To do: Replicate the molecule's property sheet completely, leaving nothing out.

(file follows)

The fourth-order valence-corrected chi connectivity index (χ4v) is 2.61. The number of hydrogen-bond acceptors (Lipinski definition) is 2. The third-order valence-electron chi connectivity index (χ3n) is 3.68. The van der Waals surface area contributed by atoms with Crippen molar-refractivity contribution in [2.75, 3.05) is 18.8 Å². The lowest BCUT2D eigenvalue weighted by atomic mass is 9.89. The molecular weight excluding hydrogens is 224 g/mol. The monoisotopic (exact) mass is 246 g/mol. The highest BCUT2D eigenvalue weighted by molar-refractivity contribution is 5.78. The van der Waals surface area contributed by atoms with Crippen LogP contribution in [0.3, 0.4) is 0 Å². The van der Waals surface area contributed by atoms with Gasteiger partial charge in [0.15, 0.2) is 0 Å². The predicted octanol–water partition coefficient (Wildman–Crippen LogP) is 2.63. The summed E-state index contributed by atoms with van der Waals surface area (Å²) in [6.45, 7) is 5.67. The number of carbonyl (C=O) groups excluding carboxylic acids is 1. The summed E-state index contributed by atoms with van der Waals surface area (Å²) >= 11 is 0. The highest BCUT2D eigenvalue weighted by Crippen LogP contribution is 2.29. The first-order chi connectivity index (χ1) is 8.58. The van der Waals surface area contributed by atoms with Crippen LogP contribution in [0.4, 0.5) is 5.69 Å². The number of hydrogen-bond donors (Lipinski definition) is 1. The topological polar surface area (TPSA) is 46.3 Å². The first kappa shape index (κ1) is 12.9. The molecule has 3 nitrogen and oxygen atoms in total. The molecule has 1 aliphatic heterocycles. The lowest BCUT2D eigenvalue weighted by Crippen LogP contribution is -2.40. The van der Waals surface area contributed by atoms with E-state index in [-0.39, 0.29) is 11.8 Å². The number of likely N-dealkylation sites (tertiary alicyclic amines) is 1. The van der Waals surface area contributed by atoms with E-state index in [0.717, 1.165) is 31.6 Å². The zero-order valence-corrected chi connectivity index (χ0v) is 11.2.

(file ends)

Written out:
The fourth-order valence-corrected chi connectivity index (χ4v) is 2.61. The number of hydrogen-bond acceptors (Lipinski definition) is 2. The third-order valence-electron chi connectivity index (χ3n) is 3.68. The van der Waals surface area contributed by atoms with Crippen molar-refractivity contribution in [2.75, 3.05) is 18.8 Å². The lowest BCUT2D eigenvalue weighted by atomic mass is 9.89. The molecular weight excluding hydrogens is 224 g/mol. The monoisotopic (exact) mass is 246 g/mol. The highest BCUT2D eigenvalue weighted by molar-refractivity contribution is 5.78. The van der Waals surface area contributed by atoms with Crippen LogP contribution in [0.3, 0.4) is 0 Å². The van der Waals surface area contributed by atoms with Gasteiger partial charge in [0.15, 0.2) is 0 Å². The predicted octanol–water partition coefficient (Wildman–Crippen LogP) is 2.63. The summed E-state index contributed by atoms with van der Waals surface area (Å²) in [6.45, 7) is 5.67. The number of carbonyl (C=O) groups excluding carboxylic acids is 1. The summed E-state index contributed by atoms with van der Waals surface area (Å²) >= 11 is 0. The highest BCUT2D eigenvalue weighted by Crippen LogP contribution is 2.29. The first-order chi connectivity index (χ1) is 8.58. The van der Waals surface area contributed by atoms with Crippen LogP contribution in [0.4, 0.5) is 5.69 Å². The number of hydrogen-bond donors (Lipinski definition) is 1. The topological polar surface area (TPSA) is 46.3 Å². The first kappa shape index (κ1) is 12.9. The molecule has 3 nitrogen and oxygen atoms in total. The molecule has 1 aliphatic heterocycles. The lowest BCUT2D eigenvalue weighted by Crippen LogP contribution is -2.40. The van der Waals surface area contributed by atoms with E-state index in [-0.39, 0.29) is 11.8 Å². The number of likely N-dealkylation sites (tertiary alicyclic amines) is 1. The van der Waals surface area contributed by atoms with E-state index in [0.717, 1.165) is 31.6 Å². The zero-order valence-corrected chi connectivity index (χ0v) is 11.2.